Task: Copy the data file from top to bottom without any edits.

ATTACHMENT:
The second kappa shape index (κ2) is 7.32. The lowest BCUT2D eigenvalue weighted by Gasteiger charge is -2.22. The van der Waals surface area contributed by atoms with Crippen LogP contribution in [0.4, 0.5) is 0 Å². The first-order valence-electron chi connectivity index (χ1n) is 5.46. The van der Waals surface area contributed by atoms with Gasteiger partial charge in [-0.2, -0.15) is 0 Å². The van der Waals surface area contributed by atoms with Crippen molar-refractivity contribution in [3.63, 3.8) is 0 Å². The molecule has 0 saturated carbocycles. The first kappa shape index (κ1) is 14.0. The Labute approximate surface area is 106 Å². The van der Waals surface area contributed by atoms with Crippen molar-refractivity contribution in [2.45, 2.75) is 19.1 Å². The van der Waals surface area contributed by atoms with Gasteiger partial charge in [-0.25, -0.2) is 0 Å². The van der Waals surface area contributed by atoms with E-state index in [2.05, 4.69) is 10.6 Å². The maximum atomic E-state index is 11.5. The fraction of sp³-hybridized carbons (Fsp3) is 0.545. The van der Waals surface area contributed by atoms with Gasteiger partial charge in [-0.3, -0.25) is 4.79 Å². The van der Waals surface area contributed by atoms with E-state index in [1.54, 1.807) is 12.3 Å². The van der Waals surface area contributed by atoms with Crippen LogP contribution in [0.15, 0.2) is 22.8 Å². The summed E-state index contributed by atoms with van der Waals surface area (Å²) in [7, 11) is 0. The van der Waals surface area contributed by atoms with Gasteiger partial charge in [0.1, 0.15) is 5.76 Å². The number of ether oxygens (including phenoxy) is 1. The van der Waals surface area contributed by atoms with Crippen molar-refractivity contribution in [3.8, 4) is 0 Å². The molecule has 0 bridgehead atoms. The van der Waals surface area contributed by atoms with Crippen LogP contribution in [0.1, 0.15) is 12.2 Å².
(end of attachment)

The second kappa shape index (κ2) is 7.32. The lowest BCUT2D eigenvalue weighted by Gasteiger charge is -2.22. The van der Waals surface area contributed by atoms with Crippen LogP contribution in [0.4, 0.5) is 0 Å². The first-order valence-electron chi connectivity index (χ1n) is 5.46. The van der Waals surface area contributed by atoms with Gasteiger partial charge in [-0.2, -0.15) is 0 Å². The van der Waals surface area contributed by atoms with Crippen molar-refractivity contribution in [3.63, 3.8) is 0 Å². The molecule has 0 saturated carbocycles. The first kappa shape index (κ1) is 14.0. The Labute approximate surface area is 106 Å². The van der Waals surface area contributed by atoms with Crippen molar-refractivity contribution in [2.45, 2.75) is 19.1 Å². The van der Waals surface area contributed by atoms with Gasteiger partial charge in [-0.25, -0.2) is 0 Å². The van der Waals surface area contributed by atoms with E-state index in [2.05, 4.69) is 10.6 Å². The maximum atomic E-state index is 11.5. The fraction of sp³-hybridized carbons (Fsp3) is 0.545. The van der Waals surface area contributed by atoms with Gasteiger partial charge in [-0.3, -0.25) is 4.79 Å². The van der Waals surface area contributed by atoms with E-state index in [1.54, 1.807) is 12.3 Å². The van der Waals surface area contributed by atoms with Crippen LogP contribution in [0.15, 0.2) is 22.8 Å². The summed E-state index contributed by atoms with van der Waals surface area (Å²) in [7, 11) is 0. The van der Waals surface area contributed by atoms with Gasteiger partial charge in [0.1, 0.15) is 5.76 Å². The number of ether oxygens (including phenoxy) is 1. The van der Waals surface area contributed by atoms with Crippen molar-refractivity contribution in [3.8, 4) is 0 Å². The molecule has 0 bridgehead atoms. The van der Waals surface area contributed by atoms with Crippen LogP contribution in [0.1, 0.15) is 12.2 Å².